Oxon Hill man dies in house fire
Resident, 64, remembered for his motivational spirit, drive
Angus Jackson spent Saturday chopping wood for his father, Robert. On Monday morning, Jackson stood "in shock" outside his father's Oxon Hill home.
Robert F. Jackson, 64, a man that friends, family and employees called "Buffalo" because of his strong resolve, died when a fire trapped him Monday inside his house at 307 Corla Drive. The cause is under investigation.
Firefighters who responded to the call at about 8:15 a.m. found Jackson dead in a bathroom in his basement, said Prince George's County Fire/EMS Department Acting Chief Marc S. Bashoor. The department has not released the victim's identity, but family members at the scene confirmed the resident killed was Robert Jackson.
"About 25 minutes into [firefighters] having attacked the fire and conducting an initial search, they did find a deceased individual in the house," Bashoor said.
A caregiver, who was the only other person in the two story home when it caught fire, jumped from the second-floor window to escape the flames and was taken to an area hospital to be treated for an apparent leg injury and smoke inhalation, Bashoor said in front of the charred olive green and brick home.
Robert Jackson's wife, Carolyn Jackson, said her husband was suffering from dementia, and the medication he took left him physically weak. She said she first heard about the blaze when she received a call from her husband's caregiver, whom the fire department described as approximately 30 years old.
"She said she tried to get down there to get him, but she just couldn't get there because of the fire, so she had to jump out of the bedroom window," Carolyn said, breaking into sobs. "My nerves is real bad right now. I can't even think straight. It's just a tragedy that I didn't want to happen."
Although investigators haven't determined what caused the fire, Jackson's family members say it likely started in the home's fireplace, which Jackson almost always kept stoked in the winter.
Bashoor's unit had not yet determined whether Jackson's home had a smoke detector, and he reminded there are "common sense" moves people can make to protect their homes from fire.
"Don't overload fire places. Do not have combustible materials near heaters. Make sure they are using extension chords that are rated properly," Bashoor said. "But I want to emphasize that we don't have any information that that's the case here."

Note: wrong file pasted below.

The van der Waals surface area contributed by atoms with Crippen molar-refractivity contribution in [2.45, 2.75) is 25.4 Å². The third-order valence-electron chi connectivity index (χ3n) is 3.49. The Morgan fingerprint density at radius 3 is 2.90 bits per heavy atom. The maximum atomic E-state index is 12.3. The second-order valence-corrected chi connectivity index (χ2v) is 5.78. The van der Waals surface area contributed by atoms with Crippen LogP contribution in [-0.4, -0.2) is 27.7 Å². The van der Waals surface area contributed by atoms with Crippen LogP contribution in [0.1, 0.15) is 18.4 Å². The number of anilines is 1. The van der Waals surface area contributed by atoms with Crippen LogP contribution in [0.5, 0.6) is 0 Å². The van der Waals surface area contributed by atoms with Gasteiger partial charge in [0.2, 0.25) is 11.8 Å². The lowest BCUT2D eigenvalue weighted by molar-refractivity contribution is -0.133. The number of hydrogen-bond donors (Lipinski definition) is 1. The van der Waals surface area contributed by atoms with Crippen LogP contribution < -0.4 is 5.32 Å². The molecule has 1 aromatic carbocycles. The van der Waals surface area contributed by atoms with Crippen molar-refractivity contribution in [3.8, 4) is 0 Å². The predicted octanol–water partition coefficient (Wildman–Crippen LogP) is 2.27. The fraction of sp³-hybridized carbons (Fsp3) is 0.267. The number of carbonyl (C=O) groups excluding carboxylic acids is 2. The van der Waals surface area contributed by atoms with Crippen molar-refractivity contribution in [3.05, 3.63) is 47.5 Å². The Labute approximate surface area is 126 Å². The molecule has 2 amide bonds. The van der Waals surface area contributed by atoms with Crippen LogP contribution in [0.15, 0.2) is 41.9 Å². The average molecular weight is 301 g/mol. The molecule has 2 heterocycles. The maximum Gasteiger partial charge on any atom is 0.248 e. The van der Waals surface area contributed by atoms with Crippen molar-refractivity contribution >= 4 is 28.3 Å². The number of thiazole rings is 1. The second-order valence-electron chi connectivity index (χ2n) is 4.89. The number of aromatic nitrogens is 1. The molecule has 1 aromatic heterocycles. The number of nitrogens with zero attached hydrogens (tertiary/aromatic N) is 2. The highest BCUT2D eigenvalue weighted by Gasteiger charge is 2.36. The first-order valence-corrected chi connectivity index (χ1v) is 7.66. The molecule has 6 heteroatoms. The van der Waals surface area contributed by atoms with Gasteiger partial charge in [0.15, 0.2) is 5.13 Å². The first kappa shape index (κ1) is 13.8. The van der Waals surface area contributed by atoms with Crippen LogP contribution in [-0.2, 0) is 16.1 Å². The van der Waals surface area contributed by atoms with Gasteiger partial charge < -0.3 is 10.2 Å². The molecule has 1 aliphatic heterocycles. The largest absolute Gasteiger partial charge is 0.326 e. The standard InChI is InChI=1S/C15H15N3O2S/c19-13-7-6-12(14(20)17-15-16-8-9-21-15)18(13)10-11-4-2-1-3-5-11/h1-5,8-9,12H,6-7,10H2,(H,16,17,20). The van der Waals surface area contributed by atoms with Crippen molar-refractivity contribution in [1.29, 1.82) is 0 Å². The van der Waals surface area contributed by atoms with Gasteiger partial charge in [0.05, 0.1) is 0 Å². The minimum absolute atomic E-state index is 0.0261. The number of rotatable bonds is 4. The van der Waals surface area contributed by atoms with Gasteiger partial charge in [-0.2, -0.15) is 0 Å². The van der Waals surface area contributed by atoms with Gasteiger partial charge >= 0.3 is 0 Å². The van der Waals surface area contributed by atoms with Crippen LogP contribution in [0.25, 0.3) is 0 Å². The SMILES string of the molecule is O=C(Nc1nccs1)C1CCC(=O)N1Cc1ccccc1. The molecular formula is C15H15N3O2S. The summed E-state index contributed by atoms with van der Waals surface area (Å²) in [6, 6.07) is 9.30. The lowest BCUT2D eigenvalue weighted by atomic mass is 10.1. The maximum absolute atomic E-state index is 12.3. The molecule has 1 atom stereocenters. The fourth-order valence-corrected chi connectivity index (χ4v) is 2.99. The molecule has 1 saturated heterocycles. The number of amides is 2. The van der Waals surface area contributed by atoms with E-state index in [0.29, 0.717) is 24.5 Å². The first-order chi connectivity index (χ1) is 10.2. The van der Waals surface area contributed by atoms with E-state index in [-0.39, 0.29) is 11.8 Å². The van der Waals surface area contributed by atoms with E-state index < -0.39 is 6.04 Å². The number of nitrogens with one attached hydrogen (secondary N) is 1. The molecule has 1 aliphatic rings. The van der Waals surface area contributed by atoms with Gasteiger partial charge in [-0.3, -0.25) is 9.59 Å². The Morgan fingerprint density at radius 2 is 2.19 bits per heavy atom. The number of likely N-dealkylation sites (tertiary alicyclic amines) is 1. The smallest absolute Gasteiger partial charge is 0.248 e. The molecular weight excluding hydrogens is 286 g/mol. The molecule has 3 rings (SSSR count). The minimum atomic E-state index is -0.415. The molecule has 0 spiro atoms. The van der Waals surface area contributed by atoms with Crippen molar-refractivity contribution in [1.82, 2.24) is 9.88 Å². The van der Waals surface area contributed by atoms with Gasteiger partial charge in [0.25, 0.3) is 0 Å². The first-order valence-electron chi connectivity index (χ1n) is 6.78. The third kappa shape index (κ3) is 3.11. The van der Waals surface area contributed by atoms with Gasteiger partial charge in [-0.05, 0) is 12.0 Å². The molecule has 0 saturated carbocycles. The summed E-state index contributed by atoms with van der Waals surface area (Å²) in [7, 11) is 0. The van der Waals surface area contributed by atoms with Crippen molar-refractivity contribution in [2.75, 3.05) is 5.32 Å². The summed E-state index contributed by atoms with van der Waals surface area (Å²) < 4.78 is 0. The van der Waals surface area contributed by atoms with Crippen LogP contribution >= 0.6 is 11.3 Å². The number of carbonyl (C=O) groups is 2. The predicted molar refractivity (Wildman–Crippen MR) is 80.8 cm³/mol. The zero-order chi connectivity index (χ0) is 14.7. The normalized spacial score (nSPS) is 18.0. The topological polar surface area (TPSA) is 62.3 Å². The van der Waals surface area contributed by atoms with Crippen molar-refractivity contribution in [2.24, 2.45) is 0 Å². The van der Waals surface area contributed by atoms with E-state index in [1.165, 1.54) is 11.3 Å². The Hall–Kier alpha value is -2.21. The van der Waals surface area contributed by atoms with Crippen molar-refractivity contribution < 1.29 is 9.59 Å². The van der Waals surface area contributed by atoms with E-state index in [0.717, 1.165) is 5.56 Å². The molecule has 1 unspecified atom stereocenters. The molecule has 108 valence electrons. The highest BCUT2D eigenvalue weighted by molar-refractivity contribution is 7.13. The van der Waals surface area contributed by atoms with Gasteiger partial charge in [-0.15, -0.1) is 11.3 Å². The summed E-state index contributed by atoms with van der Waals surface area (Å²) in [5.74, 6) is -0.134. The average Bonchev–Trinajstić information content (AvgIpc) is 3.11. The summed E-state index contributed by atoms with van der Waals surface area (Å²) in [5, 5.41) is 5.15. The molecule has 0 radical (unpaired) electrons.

On Jan. 19, a 9-year-old girl was killed and her three siblings were injured in a Hyattsville house fire. Investigators are still working to determine the cause of the blaze.
Because of Monday morning's water main break in Capitol Heights that shut down the Capital Beltway for hours, firefighters had to bring in additional water, about 10,000 gallons as opposed to the usual 1,000 gallons, to fight the fire. It took 34 firefighters about 15 minutes to beat down the flames, Bashoor said.
Angus Jackson described his father, a retired contractor, as a stern man who demanded respect.
"He had a drive about him. He's a motivator. He's a pusher, especially when he had his business [Buffalo Construction Co.]. He had a thing for driving guys," Angus said.
Robert F. Jackson's brother, James Rorls of Washington, D.C., called him tough.
"My brother was the type of guy that had no time for pain," Rorls said. "He wasn't the type of guy for no weakness."
Ottora Gamble didn't have a father figure when he met Jackson in 1978, and Jackson raised him as a son, instilling in him a strong work ethic. Through that drive, Jackson will live on, Gamble said.
"If you was sick and didn't feel like getting up in the morning, he'd be like, Hey, you gotta pay these bills, you gotta get up, you gotta go to work,'" Gamble said. "If he was still here and this happened, he would come look at this house and say, I guess we gotta get some tools and start rebuilding this house.'"
He wouldn't sit here and cry and whimper about it."
Angus said his father slowed down some with old age. Jackson no longer ran his construction business, and he relied on a caregiver to help him go about his daily life. But the fireplace offered some source of constant motivation.
"His main concern was keeping the wood going," Angus said. "Keeping the flame going."